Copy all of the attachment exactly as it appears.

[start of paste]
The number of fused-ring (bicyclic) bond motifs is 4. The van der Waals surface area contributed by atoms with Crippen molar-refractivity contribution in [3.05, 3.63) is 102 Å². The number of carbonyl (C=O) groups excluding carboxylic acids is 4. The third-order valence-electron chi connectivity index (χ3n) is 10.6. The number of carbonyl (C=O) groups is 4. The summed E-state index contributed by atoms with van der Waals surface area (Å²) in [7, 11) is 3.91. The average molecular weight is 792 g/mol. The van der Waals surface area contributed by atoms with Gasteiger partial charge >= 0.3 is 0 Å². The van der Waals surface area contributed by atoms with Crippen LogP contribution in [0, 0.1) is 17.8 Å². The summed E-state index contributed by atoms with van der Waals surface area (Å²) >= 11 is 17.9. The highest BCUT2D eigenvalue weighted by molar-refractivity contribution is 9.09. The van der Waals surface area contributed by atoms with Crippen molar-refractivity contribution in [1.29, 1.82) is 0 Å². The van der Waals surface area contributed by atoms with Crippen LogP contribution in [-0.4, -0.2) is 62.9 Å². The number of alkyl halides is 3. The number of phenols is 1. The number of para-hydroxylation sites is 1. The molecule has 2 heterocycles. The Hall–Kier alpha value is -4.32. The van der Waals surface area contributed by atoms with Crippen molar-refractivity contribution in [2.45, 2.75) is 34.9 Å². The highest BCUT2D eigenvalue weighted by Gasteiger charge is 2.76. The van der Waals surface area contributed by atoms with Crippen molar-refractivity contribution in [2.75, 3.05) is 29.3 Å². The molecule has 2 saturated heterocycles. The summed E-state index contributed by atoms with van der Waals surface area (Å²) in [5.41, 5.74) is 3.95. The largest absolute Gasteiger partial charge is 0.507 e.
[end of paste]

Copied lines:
The number of fused-ring (bicyclic) bond motifs is 4. The van der Waals surface area contributed by atoms with Crippen molar-refractivity contribution in [3.05, 3.63) is 102 Å². The number of carbonyl (C=O) groups excluding carboxylic acids is 4. The third-order valence-electron chi connectivity index (χ3n) is 10.6. The number of carbonyl (C=O) groups is 4. The summed E-state index contributed by atoms with van der Waals surface area (Å²) in [7, 11) is 3.91. The average molecular weight is 792 g/mol. The van der Waals surface area contributed by atoms with Gasteiger partial charge >= 0.3 is 0 Å². The van der Waals surface area contributed by atoms with Crippen LogP contribution in [0, 0.1) is 17.8 Å². The summed E-state index contributed by atoms with van der Waals surface area (Å²) >= 11 is 17.9. The highest BCUT2D eigenvalue weighted by molar-refractivity contribution is 9.09. The van der Waals surface area contributed by atoms with Crippen molar-refractivity contribution in [1.29, 1.82) is 0 Å². The van der Waals surface area contributed by atoms with Crippen LogP contribution in [-0.4, -0.2) is 62.9 Å². The number of alkyl halides is 3. The number of phenols is 1. The number of para-hydroxylation sites is 1. The molecule has 2 heterocycles. The Hall–Kier alpha value is -4.32. The van der Waals surface area contributed by atoms with Crippen molar-refractivity contribution in [2.45, 2.75) is 34.9 Å². The highest BCUT2D eigenvalue weighted by Gasteiger charge is 2.76. The van der Waals surface area contributed by atoms with Crippen molar-refractivity contribution in [2.75, 3.05) is 29.3 Å². The molecule has 2 saturated heterocycles. The summed E-state index contributed by atoms with van der Waals surface area (Å²) in [5.41, 5.74) is 3.95. The largest absolute Gasteiger partial charge is 0.507 e.